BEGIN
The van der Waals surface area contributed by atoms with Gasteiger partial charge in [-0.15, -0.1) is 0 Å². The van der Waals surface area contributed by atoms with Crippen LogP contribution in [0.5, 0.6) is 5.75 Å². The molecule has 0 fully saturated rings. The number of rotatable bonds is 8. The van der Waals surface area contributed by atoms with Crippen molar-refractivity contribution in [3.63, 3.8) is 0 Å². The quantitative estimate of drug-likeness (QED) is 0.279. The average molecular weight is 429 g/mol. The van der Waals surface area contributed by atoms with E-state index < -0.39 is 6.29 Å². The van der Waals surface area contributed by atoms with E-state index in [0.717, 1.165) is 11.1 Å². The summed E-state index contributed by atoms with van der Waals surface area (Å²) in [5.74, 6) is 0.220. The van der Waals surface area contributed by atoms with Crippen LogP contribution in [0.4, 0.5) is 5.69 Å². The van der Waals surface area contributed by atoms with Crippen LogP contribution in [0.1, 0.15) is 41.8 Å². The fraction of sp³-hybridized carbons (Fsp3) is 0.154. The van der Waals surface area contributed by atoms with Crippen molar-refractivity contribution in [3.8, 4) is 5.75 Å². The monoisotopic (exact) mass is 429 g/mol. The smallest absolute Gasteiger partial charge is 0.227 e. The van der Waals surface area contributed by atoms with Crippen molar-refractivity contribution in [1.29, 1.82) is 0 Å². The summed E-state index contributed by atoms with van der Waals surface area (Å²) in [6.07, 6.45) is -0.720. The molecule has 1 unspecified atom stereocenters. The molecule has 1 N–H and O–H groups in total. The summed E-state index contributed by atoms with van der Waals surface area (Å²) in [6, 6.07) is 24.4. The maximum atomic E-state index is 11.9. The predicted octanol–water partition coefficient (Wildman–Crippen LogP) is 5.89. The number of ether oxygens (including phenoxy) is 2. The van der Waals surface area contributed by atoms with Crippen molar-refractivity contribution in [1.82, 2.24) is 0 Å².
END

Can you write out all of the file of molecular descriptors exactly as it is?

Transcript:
The van der Waals surface area contributed by atoms with Gasteiger partial charge in [-0.15, -0.1) is 0 Å². The van der Waals surface area contributed by atoms with Crippen LogP contribution in [0.5, 0.6) is 5.75 Å². The molecule has 0 fully saturated rings. The number of rotatable bonds is 8. The van der Waals surface area contributed by atoms with Crippen molar-refractivity contribution in [3.63, 3.8) is 0 Å². The quantitative estimate of drug-likeness (QED) is 0.279. The average molecular weight is 429 g/mol. The van der Waals surface area contributed by atoms with E-state index < -0.39 is 6.29 Å². The van der Waals surface area contributed by atoms with E-state index in [0.717, 1.165) is 11.1 Å². The summed E-state index contributed by atoms with van der Waals surface area (Å²) in [5.74, 6) is 0.220. The van der Waals surface area contributed by atoms with Crippen LogP contribution in [0.4, 0.5) is 5.69 Å². The van der Waals surface area contributed by atoms with Crippen LogP contribution in [0.1, 0.15) is 41.8 Å². The fraction of sp³-hybridized carbons (Fsp3) is 0.154. The van der Waals surface area contributed by atoms with Crippen molar-refractivity contribution in [3.8, 4) is 5.75 Å². The monoisotopic (exact) mass is 429 g/mol. The smallest absolute Gasteiger partial charge is 0.227 e. The van der Waals surface area contributed by atoms with Crippen molar-refractivity contribution in [1.29, 1.82) is 0 Å². The summed E-state index contributed by atoms with van der Waals surface area (Å²) in [6.07, 6.45) is -0.720. The molecule has 1 unspecified atom stereocenters. The molecule has 1 N–H and O–H groups in total. The summed E-state index contributed by atoms with van der Waals surface area (Å²) in [6, 6.07) is 24.4. The maximum atomic E-state index is 11.9. The predicted octanol–water partition coefficient (Wildman–Crippen LogP) is 5.89. The number of ether oxygens (including phenoxy) is 2. The van der Waals surface area contributed by atoms with Crippen molar-refractivity contribution in [1.82, 2.24) is 0 Å².